Kidnapped!: The Lost Princes

Saudi Arabia's dissenting princes are being hunted

Kidnapped!: The Lost Princes Saudi Arabia has been ruled as an absolute monarchy since its foundation, with opposition often brutally suppressed. Three dissident Saudi princes have recently disappeared in Europe. Were they abducted?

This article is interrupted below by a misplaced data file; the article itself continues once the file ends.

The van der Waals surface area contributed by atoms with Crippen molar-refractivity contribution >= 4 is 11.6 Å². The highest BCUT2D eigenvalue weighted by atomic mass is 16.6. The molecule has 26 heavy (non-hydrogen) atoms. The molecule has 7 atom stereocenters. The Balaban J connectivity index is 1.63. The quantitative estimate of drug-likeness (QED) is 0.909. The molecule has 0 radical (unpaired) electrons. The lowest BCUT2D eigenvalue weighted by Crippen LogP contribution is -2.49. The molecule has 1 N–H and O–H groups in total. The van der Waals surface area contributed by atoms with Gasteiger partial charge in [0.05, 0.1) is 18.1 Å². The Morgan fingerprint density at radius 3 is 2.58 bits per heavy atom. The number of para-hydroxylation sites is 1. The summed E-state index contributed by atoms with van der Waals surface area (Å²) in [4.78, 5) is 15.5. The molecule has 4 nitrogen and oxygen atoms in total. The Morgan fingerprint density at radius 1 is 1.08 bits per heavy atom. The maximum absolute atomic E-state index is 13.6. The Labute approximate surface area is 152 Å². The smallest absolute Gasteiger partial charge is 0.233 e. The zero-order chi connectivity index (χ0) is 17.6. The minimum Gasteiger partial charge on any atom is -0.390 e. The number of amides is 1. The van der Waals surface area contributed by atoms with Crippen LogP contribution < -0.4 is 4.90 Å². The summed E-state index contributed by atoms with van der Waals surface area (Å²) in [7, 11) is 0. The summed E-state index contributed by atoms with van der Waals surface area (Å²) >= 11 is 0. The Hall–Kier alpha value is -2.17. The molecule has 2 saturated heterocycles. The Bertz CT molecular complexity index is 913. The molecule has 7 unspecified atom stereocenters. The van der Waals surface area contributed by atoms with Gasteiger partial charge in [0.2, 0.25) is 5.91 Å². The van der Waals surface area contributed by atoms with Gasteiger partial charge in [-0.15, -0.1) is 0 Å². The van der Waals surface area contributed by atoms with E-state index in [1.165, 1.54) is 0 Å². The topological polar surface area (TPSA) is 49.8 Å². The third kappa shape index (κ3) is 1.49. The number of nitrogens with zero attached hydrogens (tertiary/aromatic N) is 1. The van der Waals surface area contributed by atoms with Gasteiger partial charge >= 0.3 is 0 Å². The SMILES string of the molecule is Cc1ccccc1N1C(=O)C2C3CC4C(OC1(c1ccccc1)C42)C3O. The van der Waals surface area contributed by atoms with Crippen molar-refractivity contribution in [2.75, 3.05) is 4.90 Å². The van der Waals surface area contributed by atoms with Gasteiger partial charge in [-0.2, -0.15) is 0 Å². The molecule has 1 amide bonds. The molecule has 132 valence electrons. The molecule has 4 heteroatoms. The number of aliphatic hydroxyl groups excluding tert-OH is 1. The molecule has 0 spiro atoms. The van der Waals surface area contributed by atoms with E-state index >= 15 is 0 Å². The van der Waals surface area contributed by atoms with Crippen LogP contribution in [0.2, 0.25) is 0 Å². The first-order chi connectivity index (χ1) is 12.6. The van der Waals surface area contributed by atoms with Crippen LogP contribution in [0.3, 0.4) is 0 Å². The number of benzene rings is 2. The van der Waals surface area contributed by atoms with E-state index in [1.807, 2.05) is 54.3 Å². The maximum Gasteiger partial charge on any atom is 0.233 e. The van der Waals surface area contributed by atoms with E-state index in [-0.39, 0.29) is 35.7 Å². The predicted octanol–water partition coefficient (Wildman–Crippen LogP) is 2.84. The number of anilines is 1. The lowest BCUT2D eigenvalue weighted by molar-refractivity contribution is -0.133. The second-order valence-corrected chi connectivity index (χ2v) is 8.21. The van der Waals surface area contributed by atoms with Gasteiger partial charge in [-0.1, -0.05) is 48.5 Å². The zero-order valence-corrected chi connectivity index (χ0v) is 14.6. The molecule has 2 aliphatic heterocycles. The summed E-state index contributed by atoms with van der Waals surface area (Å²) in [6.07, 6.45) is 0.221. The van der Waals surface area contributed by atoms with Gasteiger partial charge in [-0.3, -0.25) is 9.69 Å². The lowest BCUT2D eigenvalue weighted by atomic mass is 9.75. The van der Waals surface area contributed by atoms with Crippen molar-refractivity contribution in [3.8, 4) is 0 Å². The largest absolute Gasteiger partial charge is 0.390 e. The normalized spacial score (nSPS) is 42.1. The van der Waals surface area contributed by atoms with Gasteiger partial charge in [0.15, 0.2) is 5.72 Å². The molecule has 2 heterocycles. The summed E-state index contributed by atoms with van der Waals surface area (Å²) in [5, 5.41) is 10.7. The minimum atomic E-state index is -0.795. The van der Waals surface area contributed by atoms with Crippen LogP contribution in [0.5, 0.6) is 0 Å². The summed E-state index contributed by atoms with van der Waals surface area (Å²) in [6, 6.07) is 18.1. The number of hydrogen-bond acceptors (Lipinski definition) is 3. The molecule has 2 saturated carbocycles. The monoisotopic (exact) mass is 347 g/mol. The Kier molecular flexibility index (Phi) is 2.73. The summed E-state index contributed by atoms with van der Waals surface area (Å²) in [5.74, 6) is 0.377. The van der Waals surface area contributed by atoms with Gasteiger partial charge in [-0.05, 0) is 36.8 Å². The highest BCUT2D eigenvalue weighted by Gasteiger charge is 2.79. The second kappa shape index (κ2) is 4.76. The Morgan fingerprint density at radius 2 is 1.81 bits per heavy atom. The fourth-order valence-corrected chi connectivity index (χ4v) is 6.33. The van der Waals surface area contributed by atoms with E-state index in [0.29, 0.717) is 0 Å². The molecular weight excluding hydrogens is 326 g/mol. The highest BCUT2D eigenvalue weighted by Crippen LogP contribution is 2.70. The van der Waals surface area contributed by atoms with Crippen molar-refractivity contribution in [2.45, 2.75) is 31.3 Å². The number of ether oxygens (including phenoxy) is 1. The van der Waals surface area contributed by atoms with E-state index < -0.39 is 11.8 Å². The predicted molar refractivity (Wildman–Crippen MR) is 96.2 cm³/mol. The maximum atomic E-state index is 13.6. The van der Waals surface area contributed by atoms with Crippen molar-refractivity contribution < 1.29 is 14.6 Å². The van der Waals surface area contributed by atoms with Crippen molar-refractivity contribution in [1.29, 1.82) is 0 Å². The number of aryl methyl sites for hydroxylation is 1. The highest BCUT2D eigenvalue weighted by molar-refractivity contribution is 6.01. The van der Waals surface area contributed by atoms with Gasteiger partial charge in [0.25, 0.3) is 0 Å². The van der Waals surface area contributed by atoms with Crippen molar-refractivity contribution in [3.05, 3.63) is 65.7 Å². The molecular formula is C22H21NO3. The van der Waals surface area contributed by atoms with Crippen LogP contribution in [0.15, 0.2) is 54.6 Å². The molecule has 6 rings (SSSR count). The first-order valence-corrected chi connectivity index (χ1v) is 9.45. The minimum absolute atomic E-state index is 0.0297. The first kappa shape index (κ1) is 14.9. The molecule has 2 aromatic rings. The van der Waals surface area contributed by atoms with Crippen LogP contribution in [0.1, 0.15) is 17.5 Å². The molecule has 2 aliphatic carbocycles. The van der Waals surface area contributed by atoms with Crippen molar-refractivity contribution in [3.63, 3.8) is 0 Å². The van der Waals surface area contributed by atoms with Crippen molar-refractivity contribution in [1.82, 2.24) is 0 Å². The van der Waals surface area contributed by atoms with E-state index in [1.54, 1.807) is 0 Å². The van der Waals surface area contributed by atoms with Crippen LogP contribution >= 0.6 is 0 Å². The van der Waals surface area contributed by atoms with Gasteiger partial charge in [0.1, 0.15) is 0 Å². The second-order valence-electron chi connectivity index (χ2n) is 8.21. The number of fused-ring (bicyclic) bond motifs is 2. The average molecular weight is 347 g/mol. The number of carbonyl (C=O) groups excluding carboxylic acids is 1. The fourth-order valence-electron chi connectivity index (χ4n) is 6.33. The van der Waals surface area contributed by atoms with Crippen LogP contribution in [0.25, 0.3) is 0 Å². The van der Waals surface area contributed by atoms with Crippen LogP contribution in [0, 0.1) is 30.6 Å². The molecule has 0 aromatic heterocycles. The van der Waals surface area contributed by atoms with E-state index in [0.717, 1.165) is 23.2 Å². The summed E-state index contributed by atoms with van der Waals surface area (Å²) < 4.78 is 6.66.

In the early hours of the 12th June 2003, prince Sultan bin Turki bin Abdulaziz is being driven to breakfast at the palace of the Saudi King's brother in Geneva. What follows is a scuffle with masked men, who handcuff and drug the prince, and bundle him into a waiting Medevac plane bound for Riyadh. "This is how they deal with opponents of the family. First they stop you travelling. They limit you financially. If they think you might speak out, there's a risk of house arrest, or even jail", says Prince Khaled bin Farhan al Saud. He has been forced into exile for his own safety following the spate of disappearances of princes critical of their government. He claims that the fate of the missing princes is decided at the very top of the Saudi government, and carried out internationally. "Decisions are made by the king, especially about abduction and killing", he says. Prince Turki bin Bandar, once a major in the Saudi police, was imprisoned over a bitter inheritance dispute. On his release, from Paris, he went online to criticise his treatment, but then went quiet and nothing more has been heard of him. "I personally think he's been terminated", says activist and blogger Wael al Khalaf.

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